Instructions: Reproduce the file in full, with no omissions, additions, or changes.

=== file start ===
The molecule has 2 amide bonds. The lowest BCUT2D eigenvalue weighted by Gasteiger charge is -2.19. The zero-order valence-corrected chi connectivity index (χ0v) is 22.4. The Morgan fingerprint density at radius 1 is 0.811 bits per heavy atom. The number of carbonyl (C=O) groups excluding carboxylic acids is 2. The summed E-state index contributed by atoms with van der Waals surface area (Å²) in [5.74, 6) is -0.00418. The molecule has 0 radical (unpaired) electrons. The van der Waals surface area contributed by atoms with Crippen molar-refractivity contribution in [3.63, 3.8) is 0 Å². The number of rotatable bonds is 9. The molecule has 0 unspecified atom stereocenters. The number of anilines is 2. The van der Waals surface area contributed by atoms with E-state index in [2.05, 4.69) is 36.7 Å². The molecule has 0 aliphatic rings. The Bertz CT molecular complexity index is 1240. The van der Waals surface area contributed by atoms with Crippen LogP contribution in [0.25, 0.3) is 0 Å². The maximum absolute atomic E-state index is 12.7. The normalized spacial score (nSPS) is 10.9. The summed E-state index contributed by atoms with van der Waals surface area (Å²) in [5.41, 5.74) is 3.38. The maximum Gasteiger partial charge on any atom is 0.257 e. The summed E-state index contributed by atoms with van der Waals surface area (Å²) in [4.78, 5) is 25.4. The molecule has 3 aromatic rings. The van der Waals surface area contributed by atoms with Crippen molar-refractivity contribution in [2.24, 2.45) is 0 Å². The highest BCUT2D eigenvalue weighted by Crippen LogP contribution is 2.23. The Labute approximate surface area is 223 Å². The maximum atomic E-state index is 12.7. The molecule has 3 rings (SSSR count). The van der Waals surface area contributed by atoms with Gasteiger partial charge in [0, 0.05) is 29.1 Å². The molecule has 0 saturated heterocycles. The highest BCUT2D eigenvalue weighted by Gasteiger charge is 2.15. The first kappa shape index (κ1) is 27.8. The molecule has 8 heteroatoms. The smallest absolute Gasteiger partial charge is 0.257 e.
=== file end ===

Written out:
The molecule has 2 amide bonds. The lowest BCUT2D eigenvalue weighted by Gasteiger charge is -2.19. The zero-order valence-corrected chi connectivity index (χ0v) is 22.4. The Morgan fingerprint density at radius 1 is 0.811 bits per heavy atom. The number of carbonyl (C=O) groups excluding carboxylic acids is 2. The summed E-state index contributed by atoms with van der Waals surface area (Å²) in [5.74, 6) is -0.00418. The molecule has 0 radical (unpaired) electrons. The van der Waals surface area contributed by atoms with Crippen molar-refractivity contribution in [3.63, 3.8) is 0 Å². The number of rotatable bonds is 9. The molecule has 0 unspecified atom stereocenters. The number of anilines is 2. The van der Waals surface area contributed by atoms with E-state index in [2.05, 4.69) is 36.7 Å². The molecule has 0 aliphatic rings. The Bertz CT molecular complexity index is 1240. The van der Waals surface area contributed by atoms with Crippen LogP contribution in [0.25, 0.3) is 0 Å². The maximum absolute atomic E-state index is 12.7. The normalized spacial score (nSPS) is 10.9. The summed E-state index contributed by atoms with van der Waals surface area (Å²) in [5.41, 5.74) is 3.38. The maximum Gasteiger partial charge on any atom is 0.257 e. The summed E-state index contributed by atoms with van der Waals surface area (Å²) in [4.78, 5) is 25.4. The molecule has 3 aromatic rings. The van der Waals surface area contributed by atoms with Crippen molar-refractivity contribution in [2.24, 2.45) is 0 Å². The highest BCUT2D eigenvalue weighted by Crippen LogP contribution is 2.23. The Labute approximate surface area is 223 Å². The maximum atomic E-state index is 12.7. The molecule has 3 rings (SSSR count). The van der Waals surface area contributed by atoms with Gasteiger partial charge in [0, 0.05) is 29.1 Å². The molecule has 0 saturated heterocycles. The highest BCUT2D eigenvalue weighted by Gasteiger charge is 2.15. The first kappa shape index (κ1) is 27.8. The molecule has 8 heteroatoms. The smallest absolute Gasteiger partial charge is 0.257 e.